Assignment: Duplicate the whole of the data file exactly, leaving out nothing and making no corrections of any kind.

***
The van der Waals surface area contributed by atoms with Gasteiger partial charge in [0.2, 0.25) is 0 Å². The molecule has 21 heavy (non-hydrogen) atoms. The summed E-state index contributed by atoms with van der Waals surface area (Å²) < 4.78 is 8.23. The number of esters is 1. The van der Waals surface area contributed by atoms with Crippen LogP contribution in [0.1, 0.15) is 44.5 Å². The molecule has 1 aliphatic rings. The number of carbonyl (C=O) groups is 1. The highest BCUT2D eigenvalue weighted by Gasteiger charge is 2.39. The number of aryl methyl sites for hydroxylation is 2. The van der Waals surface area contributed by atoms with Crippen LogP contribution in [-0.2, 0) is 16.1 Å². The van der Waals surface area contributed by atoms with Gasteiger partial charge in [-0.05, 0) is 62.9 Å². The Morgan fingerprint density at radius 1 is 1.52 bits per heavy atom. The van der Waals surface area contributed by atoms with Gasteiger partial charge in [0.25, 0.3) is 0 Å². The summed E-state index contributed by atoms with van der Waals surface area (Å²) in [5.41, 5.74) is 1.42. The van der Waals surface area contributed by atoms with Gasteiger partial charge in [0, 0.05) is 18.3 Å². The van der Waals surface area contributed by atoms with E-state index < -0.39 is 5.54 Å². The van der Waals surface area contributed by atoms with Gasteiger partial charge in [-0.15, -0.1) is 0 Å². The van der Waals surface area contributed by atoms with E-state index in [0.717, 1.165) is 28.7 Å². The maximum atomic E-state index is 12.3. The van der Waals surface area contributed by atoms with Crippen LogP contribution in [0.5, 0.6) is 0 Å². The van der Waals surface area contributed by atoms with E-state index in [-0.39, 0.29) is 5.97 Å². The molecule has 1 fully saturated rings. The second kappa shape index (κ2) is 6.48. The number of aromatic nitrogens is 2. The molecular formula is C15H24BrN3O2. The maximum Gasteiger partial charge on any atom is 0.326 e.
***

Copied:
The van der Waals surface area contributed by atoms with Gasteiger partial charge in [0.2, 0.25) is 0 Å². The molecule has 21 heavy (non-hydrogen) atoms. The summed E-state index contributed by atoms with van der Waals surface area (Å²) < 4.78 is 8.23. The number of esters is 1. The van der Waals surface area contributed by atoms with Crippen LogP contribution in [0.1, 0.15) is 44.5 Å². The molecule has 1 aliphatic rings. The number of carbonyl (C=O) groups is 1. The highest BCUT2D eigenvalue weighted by Gasteiger charge is 2.39. The number of aryl methyl sites for hydroxylation is 2. The van der Waals surface area contributed by atoms with Crippen LogP contribution in [-0.2, 0) is 16.1 Å². The van der Waals surface area contributed by atoms with Gasteiger partial charge in [-0.05, 0) is 62.9 Å². The Morgan fingerprint density at radius 1 is 1.52 bits per heavy atom. The van der Waals surface area contributed by atoms with Gasteiger partial charge in [0.25, 0.3) is 0 Å². The summed E-state index contributed by atoms with van der Waals surface area (Å²) in [5.41, 5.74) is 1.42. The van der Waals surface area contributed by atoms with Gasteiger partial charge in [0, 0.05) is 18.3 Å². The van der Waals surface area contributed by atoms with E-state index < -0.39 is 5.54 Å². The van der Waals surface area contributed by atoms with Gasteiger partial charge in [-0.15, -0.1) is 0 Å². The van der Waals surface area contributed by atoms with E-state index in [0.717, 1.165) is 28.7 Å². The maximum atomic E-state index is 12.3. The van der Waals surface area contributed by atoms with Crippen LogP contribution in [0.5, 0.6) is 0 Å². The van der Waals surface area contributed by atoms with E-state index in [-0.39, 0.29) is 5.97 Å². The molecule has 1 fully saturated rings. The second kappa shape index (κ2) is 6.48. The number of aromatic nitrogens is 2. The molecular formula is C15H24BrN3O2. The maximum Gasteiger partial charge on any atom is 0.326 e.